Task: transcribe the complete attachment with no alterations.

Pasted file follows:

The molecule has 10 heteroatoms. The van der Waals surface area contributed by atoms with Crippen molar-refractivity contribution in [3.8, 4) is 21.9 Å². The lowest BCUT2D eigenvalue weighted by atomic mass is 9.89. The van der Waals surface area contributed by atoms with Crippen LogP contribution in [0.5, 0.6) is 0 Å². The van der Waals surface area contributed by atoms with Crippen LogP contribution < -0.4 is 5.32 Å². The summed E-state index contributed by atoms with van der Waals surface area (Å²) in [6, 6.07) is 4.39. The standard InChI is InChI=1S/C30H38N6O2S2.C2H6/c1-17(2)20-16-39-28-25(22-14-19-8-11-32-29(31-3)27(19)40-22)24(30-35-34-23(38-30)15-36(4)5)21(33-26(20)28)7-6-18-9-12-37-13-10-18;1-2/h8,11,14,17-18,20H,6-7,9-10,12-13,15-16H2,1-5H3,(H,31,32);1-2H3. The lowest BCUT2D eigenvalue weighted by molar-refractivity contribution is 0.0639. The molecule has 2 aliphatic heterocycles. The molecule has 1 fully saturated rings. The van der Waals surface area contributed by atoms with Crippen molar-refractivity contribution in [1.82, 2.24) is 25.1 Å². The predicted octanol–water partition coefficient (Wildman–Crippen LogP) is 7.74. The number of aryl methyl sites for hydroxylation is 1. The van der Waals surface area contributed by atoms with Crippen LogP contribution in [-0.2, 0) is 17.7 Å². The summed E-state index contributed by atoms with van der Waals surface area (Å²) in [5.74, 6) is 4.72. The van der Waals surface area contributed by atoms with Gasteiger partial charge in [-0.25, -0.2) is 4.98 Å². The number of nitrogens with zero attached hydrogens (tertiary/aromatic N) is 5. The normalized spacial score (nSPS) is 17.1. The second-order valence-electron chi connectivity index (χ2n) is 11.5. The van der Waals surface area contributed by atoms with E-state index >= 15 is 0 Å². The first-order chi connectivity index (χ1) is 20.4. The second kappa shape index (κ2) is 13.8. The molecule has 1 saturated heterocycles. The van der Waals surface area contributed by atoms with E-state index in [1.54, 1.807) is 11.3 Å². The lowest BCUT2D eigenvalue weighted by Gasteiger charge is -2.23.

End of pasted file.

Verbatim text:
The molecule has 10 heteroatoms. The van der Waals surface area contributed by atoms with Crippen molar-refractivity contribution in [3.8, 4) is 21.9 Å². The lowest BCUT2D eigenvalue weighted by atomic mass is 9.89. The van der Waals surface area contributed by atoms with Crippen LogP contribution in [0.5, 0.6) is 0 Å². The van der Waals surface area contributed by atoms with Crippen LogP contribution < -0.4 is 5.32 Å². The summed E-state index contributed by atoms with van der Waals surface area (Å²) in [6, 6.07) is 4.39. The standard InChI is InChI=1S/C30H38N6O2S2.C2H6/c1-17(2)20-16-39-28-25(22-14-19-8-11-32-29(31-3)27(19)40-22)24(30-35-34-23(38-30)15-36(4)5)21(33-26(20)28)7-6-18-9-12-37-13-10-18;1-2/h8,11,14,17-18,20H,6-7,9-10,12-13,15-16H2,1-5H3,(H,31,32);1-2H3. The lowest BCUT2D eigenvalue weighted by molar-refractivity contribution is 0.0639. The molecule has 2 aliphatic heterocycles. The molecule has 1 fully saturated rings. The van der Waals surface area contributed by atoms with Crippen molar-refractivity contribution in [1.82, 2.24) is 25.1 Å². The predicted octanol–water partition coefficient (Wildman–Crippen LogP) is 7.74. The number of aryl methyl sites for hydroxylation is 1. The van der Waals surface area contributed by atoms with Crippen LogP contribution in [-0.2, 0) is 17.7 Å². The summed E-state index contributed by atoms with van der Waals surface area (Å²) in [5.74, 6) is 4.72. The van der Waals surface area contributed by atoms with Gasteiger partial charge in [-0.25, -0.2) is 4.98 Å². The number of nitrogens with zero attached hydrogens (tertiary/aromatic N) is 5. The normalized spacial score (nSPS) is 17.1. The second-order valence-electron chi connectivity index (χ2n) is 11.5. The van der Waals surface area contributed by atoms with E-state index >= 15 is 0 Å². The first-order chi connectivity index (χ1) is 20.4. The second kappa shape index (κ2) is 13.8. The molecule has 1 saturated heterocycles. The van der Waals surface area contributed by atoms with E-state index in [1.54, 1.807) is 11.3 Å². The lowest BCUT2D eigenvalue weighted by Gasteiger charge is -2.23.